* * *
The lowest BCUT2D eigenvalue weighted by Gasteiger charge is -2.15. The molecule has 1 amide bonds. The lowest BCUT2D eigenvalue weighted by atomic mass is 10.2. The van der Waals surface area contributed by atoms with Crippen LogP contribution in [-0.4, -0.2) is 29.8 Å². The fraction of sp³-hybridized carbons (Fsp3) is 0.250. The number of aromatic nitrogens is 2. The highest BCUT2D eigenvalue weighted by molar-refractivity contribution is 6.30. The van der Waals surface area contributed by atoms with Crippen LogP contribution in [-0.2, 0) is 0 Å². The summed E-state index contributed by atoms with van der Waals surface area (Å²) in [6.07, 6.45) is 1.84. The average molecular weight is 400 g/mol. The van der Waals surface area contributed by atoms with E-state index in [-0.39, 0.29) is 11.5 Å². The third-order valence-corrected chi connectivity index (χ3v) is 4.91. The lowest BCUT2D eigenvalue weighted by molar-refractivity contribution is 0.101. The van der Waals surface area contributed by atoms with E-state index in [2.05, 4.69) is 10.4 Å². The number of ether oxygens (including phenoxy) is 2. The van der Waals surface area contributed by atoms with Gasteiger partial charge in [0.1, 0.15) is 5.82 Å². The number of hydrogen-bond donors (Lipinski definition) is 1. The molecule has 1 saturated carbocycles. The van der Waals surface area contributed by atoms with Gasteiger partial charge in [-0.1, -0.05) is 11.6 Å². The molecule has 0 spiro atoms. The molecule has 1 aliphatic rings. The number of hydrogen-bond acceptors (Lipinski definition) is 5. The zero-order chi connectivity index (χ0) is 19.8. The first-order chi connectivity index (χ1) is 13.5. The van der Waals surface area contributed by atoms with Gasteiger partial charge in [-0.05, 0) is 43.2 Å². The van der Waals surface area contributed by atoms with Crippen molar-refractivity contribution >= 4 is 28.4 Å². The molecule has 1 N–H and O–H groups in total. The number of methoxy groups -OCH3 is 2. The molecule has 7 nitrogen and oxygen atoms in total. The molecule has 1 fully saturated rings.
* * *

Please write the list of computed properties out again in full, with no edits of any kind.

The lowest BCUT2D eigenvalue weighted by Gasteiger charge is -2.15. The molecule has 1 amide bonds. The lowest BCUT2D eigenvalue weighted by atomic mass is 10.2. The van der Waals surface area contributed by atoms with Crippen LogP contribution in [-0.4, -0.2) is 29.8 Å². The fraction of sp³-hybridized carbons (Fsp3) is 0.250. The number of aromatic nitrogens is 2. The highest BCUT2D eigenvalue weighted by molar-refractivity contribution is 6.30. The van der Waals surface area contributed by atoms with Crippen LogP contribution in [-0.2, 0) is 0 Å². The summed E-state index contributed by atoms with van der Waals surface area (Å²) in [6.07, 6.45) is 1.84. The average molecular weight is 400 g/mol. The van der Waals surface area contributed by atoms with E-state index in [-0.39, 0.29) is 11.5 Å². The third-order valence-corrected chi connectivity index (χ3v) is 4.91. The lowest BCUT2D eigenvalue weighted by molar-refractivity contribution is 0.101. The van der Waals surface area contributed by atoms with E-state index in [2.05, 4.69) is 10.4 Å². The number of ether oxygens (including phenoxy) is 2. The van der Waals surface area contributed by atoms with Gasteiger partial charge in [0.1, 0.15) is 5.82 Å². The number of hydrogen-bond donors (Lipinski definition) is 1. The molecule has 1 saturated carbocycles. The van der Waals surface area contributed by atoms with Gasteiger partial charge in [-0.1, -0.05) is 11.6 Å². The molecule has 0 spiro atoms. The molecule has 1 aliphatic rings. The number of hydrogen-bond acceptors (Lipinski definition) is 5. The zero-order chi connectivity index (χ0) is 19.8. The first-order chi connectivity index (χ1) is 13.5. The van der Waals surface area contributed by atoms with Gasteiger partial charge in [-0.05, 0) is 43.2 Å². The van der Waals surface area contributed by atoms with Crippen molar-refractivity contribution >= 4 is 28.4 Å². The molecule has 1 N–H and O–H groups in total. The number of methoxy groups -OCH3 is 2. The molecule has 7 nitrogen and oxygen atoms in total. The molecule has 1 fully saturated rings.